The Barn Owl's Wondrous Capers
|Cover artist||Chandan Crasta|
|Publisher||Penguin Books (India)|
|Media type||Print (Paperback)|
|LC Class||MLCM 2007/00163 (P) PR9499.3.B|
The Barn Owl's Wondrous Capers is a 2007 graphic novel by Indian graphic artist Sarnath Banerjee. It is the author's second graphic novel after Corridor, which has been widely advertised as the first Indian graphic novel.
The novel reinvents the legend of The Wandering Jew as a Jewish merchant called Abravanel Ben Obadiah Ben Aharon Kabariti who once lived in 18th century Kolkata (Calcutta) and who recorded the scandalous affairs of its British administrators in a book called The Barn Owl's Wondrous Capers. Although it has several subplots, at its core the novel is about the narrator's quest to find this book, which his grandfather Pablo Chatterjee found at an old Jewish trinket shop in Montmartre, Paris, in the 1950s. Pablo's wife gave away the book, as well as her husband's other belongings, upon his death; the narrator tries to recover the book, which was one of his childhood favorites.
The title of the graphic novel is the English translation of Hutum Pyanchar Noksha, a 19th-century Bengali novel written by Kaliprasanna Singha. It was originally published as a series and later in novel form in two parts (1862 and 1864).
- Narrator: A young man of about thirty, and the protagonist.
- Pablo: The narrator's deceased grandfather appears as a spirit from time to time, encouraging him to find the book. He had worked for Indian Railways for 35 years and had in fact serendipitously discovered "The Barn Owl's Wondrous Capers" in Paris while attending an international conference on broad gauge railways.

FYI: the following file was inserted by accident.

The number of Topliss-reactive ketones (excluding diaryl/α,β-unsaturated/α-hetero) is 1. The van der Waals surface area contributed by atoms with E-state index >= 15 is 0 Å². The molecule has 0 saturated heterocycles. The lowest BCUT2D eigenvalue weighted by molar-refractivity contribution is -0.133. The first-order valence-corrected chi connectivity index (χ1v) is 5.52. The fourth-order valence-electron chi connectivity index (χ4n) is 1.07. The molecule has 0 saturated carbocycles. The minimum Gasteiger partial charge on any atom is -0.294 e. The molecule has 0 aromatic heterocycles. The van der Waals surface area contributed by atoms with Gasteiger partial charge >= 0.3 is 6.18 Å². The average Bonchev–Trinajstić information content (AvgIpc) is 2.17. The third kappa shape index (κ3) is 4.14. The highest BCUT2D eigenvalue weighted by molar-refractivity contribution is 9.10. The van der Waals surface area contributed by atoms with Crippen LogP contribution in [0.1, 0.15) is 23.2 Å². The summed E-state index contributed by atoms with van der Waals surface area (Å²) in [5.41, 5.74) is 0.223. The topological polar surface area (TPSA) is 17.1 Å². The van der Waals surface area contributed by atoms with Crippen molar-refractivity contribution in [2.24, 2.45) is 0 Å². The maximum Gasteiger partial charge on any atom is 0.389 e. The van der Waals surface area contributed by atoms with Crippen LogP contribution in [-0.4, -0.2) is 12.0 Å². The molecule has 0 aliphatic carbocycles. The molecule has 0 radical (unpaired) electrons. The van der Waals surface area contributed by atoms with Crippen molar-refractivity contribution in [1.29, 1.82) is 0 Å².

- Digital Dutta: A character from Banerjee's first novel Corridor, Digital is a computer engineer living in Kolkata. He befriends the narrator and also encourages him to find the book.
- Kedar Babu: A babu or clerk at Writers' Building, Kolkata, and an amateur occultist, he aids the narrator by creating a "psychic map" for him to follow if he wants to find the book.
- Mandar Dey: An aristocratic Bengali cheating on his wife, he is one of several possibles to have taken the book. While at Mandar's home, the narrator is treated to a history of babu-dom in the Dey clan.
- The Wandering Jew: He takes several guises in the novel — a mystic in the 15th century, a French lord in the 16th or the Jewish merchant Abravanel in 18th century Kolkata. As Abravanel, he supplies the Kolkata elite, both British and Indian, goods like corsets, aphrodisiacs and even zebras; his connections give him material for his book.